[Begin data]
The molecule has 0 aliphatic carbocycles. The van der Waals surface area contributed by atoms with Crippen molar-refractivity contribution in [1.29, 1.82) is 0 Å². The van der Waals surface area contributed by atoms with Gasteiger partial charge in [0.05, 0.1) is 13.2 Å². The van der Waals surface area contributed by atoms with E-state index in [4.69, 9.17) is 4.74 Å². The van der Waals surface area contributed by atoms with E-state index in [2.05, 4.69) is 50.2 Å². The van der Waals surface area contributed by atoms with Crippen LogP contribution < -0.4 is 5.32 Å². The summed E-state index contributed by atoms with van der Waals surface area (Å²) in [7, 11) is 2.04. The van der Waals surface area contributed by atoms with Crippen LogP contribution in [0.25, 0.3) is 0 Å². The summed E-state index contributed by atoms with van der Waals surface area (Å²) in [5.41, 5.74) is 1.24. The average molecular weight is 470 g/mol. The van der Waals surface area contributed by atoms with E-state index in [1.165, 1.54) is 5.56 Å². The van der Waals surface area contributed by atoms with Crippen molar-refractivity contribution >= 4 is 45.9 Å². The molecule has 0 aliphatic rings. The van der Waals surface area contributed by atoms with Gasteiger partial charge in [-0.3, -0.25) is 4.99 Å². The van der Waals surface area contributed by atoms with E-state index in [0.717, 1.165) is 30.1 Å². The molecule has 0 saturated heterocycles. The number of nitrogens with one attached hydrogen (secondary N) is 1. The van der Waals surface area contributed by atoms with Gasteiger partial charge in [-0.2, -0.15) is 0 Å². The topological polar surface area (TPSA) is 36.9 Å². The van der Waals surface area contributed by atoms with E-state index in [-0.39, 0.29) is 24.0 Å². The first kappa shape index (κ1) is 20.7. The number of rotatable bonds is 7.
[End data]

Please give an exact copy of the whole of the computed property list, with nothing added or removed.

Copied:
The molecule has 0 aliphatic carbocycles. The van der Waals surface area contributed by atoms with Crippen molar-refractivity contribution in [1.29, 1.82) is 0 Å². The van der Waals surface area contributed by atoms with Gasteiger partial charge in [0.05, 0.1) is 13.2 Å². The van der Waals surface area contributed by atoms with E-state index in [4.69, 9.17) is 4.74 Å². The van der Waals surface area contributed by atoms with E-state index in [2.05, 4.69) is 50.2 Å². The van der Waals surface area contributed by atoms with Crippen LogP contribution < -0.4 is 5.32 Å². The summed E-state index contributed by atoms with van der Waals surface area (Å²) in [7, 11) is 2.04. The van der Waals surface area contributed by atoms with Crippen LogP contribution in [0.25, 0.3) is 0 Å². The summed E-state index contributed by atoms with van der Waals surface area (Å²) in [5.41, 5.74) is 1.24. The average molecular weight is 470 g/mol. The van der Waals surface area contributed by atoms with E-state index in [1.165, 1.54) is 5.56 Å². The van der Waals surface area contributed by atoms with Crippen molar-refractivity contribution >= 4 is 45.9 Å². The molecule has 0 aliphatic rings. The van der Waals surface area contributed by atoms with Gasteiger partial charge in [-0.3, -0.25) is 4.99 Å². The van der Waals surface area contributed by atoms with E-state index in [0.717, 1.165) is 30.1 Å². The molecule has 0 saturated heterocycles. The number of nitrogens with one attached hydrogen (secondary N) is 1. The van der Waals surface area contributed by atoms with Gasteiger partial charge in [-0.2, -0.15) is 0 Å². The topological polar surface area (TPSA) is 36.9 Å². The van der Waals surface area contributed by atoms with E-state index in [-0.39, 0.29) is 24.0 Å². The first kappa shape index (κ1) is 20.7. The number of rotatable bonds is 7.